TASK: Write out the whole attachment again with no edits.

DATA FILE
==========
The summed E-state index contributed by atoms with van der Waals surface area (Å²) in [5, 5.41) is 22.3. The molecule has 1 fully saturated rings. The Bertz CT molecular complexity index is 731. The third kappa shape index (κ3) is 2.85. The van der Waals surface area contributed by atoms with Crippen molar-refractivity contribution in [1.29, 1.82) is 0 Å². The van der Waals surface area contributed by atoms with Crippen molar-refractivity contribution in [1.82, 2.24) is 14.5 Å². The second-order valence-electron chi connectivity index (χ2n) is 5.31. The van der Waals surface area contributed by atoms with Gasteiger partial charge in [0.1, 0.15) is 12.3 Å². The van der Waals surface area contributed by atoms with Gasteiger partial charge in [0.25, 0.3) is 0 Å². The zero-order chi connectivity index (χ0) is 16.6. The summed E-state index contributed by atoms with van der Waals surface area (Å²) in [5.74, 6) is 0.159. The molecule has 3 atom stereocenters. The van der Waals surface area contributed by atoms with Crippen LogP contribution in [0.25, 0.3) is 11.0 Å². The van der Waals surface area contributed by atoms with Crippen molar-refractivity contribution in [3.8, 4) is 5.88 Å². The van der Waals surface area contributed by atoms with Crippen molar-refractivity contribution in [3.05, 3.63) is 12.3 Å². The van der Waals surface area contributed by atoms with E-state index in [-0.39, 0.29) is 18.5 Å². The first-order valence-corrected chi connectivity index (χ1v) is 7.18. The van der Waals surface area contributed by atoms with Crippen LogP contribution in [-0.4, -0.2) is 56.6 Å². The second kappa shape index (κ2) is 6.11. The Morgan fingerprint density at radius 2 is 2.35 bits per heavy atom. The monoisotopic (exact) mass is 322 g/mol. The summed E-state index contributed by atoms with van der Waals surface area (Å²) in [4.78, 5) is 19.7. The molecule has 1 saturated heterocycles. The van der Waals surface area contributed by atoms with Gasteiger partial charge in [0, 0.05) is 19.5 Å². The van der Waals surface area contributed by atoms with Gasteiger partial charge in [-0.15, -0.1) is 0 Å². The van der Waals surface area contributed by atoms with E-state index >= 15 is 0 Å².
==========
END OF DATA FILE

The summed E-state index contributed by atoms with van der Waals surface area (Å²) in [5, 5.41) is 22.3. The molecule has 1 fully saturated rings. The Bertz CT molecular complexity index is 731. The third kappa shape index (κ3) is 2.85. The van der Waals surface area contributed by atoms with Crippen molar-refractivity contribution in [1.29, 1.82) is 0 Å². The van der Waals surface area contributed by atoms with Crippen molar-refractivity contribution in [1.82, 2.24) is 14.5 Å². The second-order valence-electron chi connectivity index (χ2n) is 5.31. The van der Waals surface area contributed by atoms with Gasteiger partial charge in [0.1, 0.15) is 12.3 Å². The van der Waals surface area contributed by atoms with Gasteiger partial charge in [0.25, 0.3) is 0 Å². The zero-order chi connectivity index (χ0) is 16.6. The summed E-state index contributed by atoms with van der Waals surface area (Å²) in [5.74, 6) is 0.159. The molecule has 3 atom stereocenters. The van der Waals surface area contributed by atoms with Crippen LogP contribution in [0.25, 0.3) is 11.0 Å². The van der Waals surface area contributed by atoms with Crippen molar-refractivity contribution in [3.8, 4) is 5.88 Å². The van der Waals surface area contributed by atoms with Crippen molar-refractivity contribution in [3.05, 3.63) is 12.3 Å². The van der Waals surface area contributed by atoms with E-state index in [-0.39, 0.29) is 18.5 Å². The first-order valence-corrected chi connectivity index (χ1v) is 7.18. The van der Waals surface area contributed by atoms with Crippen LogP contribution in [-0.4, -0.2) is 56.6 Å². The second kappa shape index (κ2) is 6.11. The Morgan fingerprint density at radius 2 is 2.35 bits per heavy atom. The monoisotopic (exact) mass is 322 g/mol. The summed E-state index contributed by atoms with van der Waals surface area (Å²) in [4.78, 5) is 19.7. The molecule has 1 saturated heterocycles. The van der Waals surface area contributed by atoms with Gasteiger partial charge in [0, 0.05) is 19.5 Å². The van der Waals surface area contributed by atoms with Gasteiger partial charge in [-0.15, -0.1) is 0 Å². The van der Waals surface area contributed by atoms with E-state index >= 15 is 0 Å².